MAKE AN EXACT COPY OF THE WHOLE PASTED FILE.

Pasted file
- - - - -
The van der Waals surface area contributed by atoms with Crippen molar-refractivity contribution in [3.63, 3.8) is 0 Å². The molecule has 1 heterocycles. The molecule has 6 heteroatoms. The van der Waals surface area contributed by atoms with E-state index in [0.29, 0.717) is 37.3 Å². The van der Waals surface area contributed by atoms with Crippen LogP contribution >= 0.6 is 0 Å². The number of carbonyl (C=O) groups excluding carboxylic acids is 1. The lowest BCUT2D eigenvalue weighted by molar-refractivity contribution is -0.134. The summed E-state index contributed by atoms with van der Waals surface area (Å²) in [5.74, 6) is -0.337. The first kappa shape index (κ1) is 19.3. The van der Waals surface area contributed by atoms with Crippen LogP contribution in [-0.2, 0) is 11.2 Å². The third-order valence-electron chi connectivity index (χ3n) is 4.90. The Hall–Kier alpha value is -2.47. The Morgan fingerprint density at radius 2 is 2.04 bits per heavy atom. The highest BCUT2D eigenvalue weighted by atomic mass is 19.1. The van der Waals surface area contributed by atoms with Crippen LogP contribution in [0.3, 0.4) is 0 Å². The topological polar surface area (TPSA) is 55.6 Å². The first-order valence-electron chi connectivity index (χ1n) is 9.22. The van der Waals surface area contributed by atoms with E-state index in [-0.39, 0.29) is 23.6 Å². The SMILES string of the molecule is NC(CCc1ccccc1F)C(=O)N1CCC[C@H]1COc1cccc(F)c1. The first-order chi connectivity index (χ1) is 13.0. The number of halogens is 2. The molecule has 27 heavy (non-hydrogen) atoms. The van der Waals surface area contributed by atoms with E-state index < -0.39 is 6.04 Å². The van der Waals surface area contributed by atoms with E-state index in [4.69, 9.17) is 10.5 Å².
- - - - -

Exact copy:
The van der Waals surface area contributed by atoms with Crippen molar-refractivity contribution in [3.63, 3.8) is 0 Å². The molecule has 1 heterocycles. The molecule has 6 heteroatoms. The van der Waals surface area contributed by atoms with E-state index in [0.29, 0.717) is 37.3 Å². The van der Waals surface area contributed by atoms with Crippen LogP contribution >= 0.6 is 0 Å². The number of carbonyl (C=O) groups excluding carboxylic acids is 1. The lowest BCUT2D eigenvalue weighted by molar-refractivity contribution is -0.134. The summed E-state index contributed by atoms with van der Waals surface area (Å²) in [5.74, 6) is -0.337. The first kappa shape index (κ1) is 19.3. The van der Waals surface area contributed by atoms with Crippen LogP contribution in [-0.2, 0) is 11.2 Å². The third-order valence-electron chi connectivity index (χ3n) is 4.90. The Hall–Kier alpha value is -2.47. The Morgan fingerprint density at radius 2 is 2.04 bits per heavy atom. The highest BCUT2D eigenvalue weighted by atomic mass is 19.1. The van der Waals surface area contributed by atoms with Crippen LogP contribution in [0.3, 0.4) is 0 Å². The topological polar surface area (TPSA) is 55.6 Å². The first-order valence-electron chi connectivity index (χ1n) is 9.22. The van der Waals surface area contributed by atoms with E-state index in [-0.39, 0.29) is 23.6 Å². The SMILES string of the molecule is NC(CCc1ccccc1F)C(=O)N1CCC[C@H]1COc1cccc(F)c1. The first-order chi connectivity index (χ1) is 13.0. The number of halogens is 2. The molecule has 27 heavy (non-hydrogen) atoms. The van der Waals surface area contributed by atoms with E-state index < -0.39 is 6.04 Å². The van der Waals surface area contributed by atoms with E-state index in [4.69, 9.17) is 10.5 Å².